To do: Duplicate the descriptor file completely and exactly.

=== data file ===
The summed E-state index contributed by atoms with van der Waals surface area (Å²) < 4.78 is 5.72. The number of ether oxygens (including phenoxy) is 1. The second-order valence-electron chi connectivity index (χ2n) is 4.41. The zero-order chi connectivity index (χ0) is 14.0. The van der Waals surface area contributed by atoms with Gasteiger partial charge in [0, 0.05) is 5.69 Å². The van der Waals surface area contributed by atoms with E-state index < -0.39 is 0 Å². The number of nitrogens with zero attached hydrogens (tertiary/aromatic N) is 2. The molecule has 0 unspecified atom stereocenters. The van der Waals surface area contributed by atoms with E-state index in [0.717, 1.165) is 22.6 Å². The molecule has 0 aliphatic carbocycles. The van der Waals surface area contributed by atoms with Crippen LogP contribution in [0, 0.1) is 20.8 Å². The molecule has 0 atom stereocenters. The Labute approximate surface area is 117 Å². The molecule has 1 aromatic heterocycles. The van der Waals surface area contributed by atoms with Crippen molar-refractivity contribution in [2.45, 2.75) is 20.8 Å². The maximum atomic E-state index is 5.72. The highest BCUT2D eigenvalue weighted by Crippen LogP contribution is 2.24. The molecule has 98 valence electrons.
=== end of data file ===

The summed E-state index contributed by atoms with van der Waals surface area (Å²) < 4.78 is 5.72. The number of ether oxygens (including phenoxy) is 1. The second-order valence-electron chi connectivity index (χ2n) is 4.41. The zero-order chi connectivity index (χ0) is 14.0. The van der Waals surface area contributed by atoms with Gasteiger partial charge in [0, 0.05) is 5.69 Å². The van der Waals surface area contributed by atoms with E-state index < -0.39 is 0 Å². The number of nitrogens with zero attached hydrogens (tertiary/aromatic N) is 2. The molecule has 0 unspecified atom stereocenters. The van der Waals surface area contributed by atoms with E-state index in [0.717, 1.165) is 22.6 Å². The molecule has 0 aliphatic carbocycles. The van der Waals surface area contributed by atoms with Crippen LogP contribution in [0, 0.1) is 20.8 Å². The molecule has 0 atom stereocenters. The Labute approximate surface area is 117 Å². The molecule has 1 aromatic heterocycles. The van der Waals surface area contributed by atoms with Crippen molar-refractivity contribution in [2.45, 2.75) is 20.8 Å². The maximum atomic E-state index is 5.72. The highest BCUT2D eigenvalue weighted by Crippen LogP contribution is 2.24. The molecule has 98 valence electrons.